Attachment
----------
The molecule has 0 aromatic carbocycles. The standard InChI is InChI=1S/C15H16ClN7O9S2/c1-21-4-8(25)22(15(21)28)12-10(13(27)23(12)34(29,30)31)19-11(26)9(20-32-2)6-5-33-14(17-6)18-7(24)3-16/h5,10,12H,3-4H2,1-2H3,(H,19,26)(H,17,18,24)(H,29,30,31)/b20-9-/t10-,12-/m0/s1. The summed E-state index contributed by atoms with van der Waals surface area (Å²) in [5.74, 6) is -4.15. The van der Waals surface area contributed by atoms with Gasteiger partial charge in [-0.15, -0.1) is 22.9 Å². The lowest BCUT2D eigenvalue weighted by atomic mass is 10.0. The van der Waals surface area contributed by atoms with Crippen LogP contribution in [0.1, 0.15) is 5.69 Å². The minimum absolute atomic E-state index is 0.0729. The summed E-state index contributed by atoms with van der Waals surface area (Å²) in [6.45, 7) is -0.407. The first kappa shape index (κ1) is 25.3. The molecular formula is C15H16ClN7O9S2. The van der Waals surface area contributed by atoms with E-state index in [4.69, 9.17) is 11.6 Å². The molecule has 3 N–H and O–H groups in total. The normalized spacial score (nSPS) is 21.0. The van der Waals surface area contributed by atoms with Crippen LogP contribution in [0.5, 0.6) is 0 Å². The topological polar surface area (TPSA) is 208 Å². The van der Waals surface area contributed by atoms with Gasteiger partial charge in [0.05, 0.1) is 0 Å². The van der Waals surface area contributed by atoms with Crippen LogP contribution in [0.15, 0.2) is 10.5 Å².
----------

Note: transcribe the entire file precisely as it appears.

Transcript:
The molecule has 0 aromatic carbocycles. The standard InChI is InChI=1S/C15H16ClN7O9S2/c1-21-4-8(25)22(15(21)28)12-10(13(27)23(12)34(29,30)31)19-11(26)9(20-32-2)6-5-33-14(17-6)18-7(24)3-16/h5,10,12H,3-4H2,1-2H3,(H,19,26)(H,17,18,24)(H,29,30,31)/b20-9-/t10-,12-/m0/s1. The summed E-state index contributed by atoms with van der Waals surface area (Å²) in [5.74, 6) is -4.15. The van der Waals surface area contributed by atoms with Gasteiger partial charge in [-0.15, -0.1) is 22.9 Å². The lowest BCUT2D eigenvalue weighted by atomic mass is 10.0. The van der Waals surface area contributed by atoms with Crippen LogP contribution in [0.1, 0.15) is 5.69 Å². The minimum absolute atomic E-state index is 0.0729. The summed E-state index contributed by atoms with van der Waals surface area (Å²) in [6.45, 7) is -0.407. The first kappa shape index (κ1) is 25.3. The molecular formula is C15H16ClN7O9S2. The van der Waals surface area contributed by atoms with E-state index in [4.69, 9.17) is 11.6 Å². The molecule has 3 N–H and O–H groups in total. The normalized spacial score (nSPS) is 21.0. The van der Waals surface area contributed by atoms with Crippen LogP contribution in [0.5, 0.6) is 0 Å². The topological polar surface area (TPSA) is 208 Å². The van der Waals surface area contributed by atoms with Gasteiger partial charge in [0.05, 0.1) is 0 Å². The van der Waals surface area contributed by atoms with Crippen LogP contribution in [0.15, 0.2) is 10.5 Å².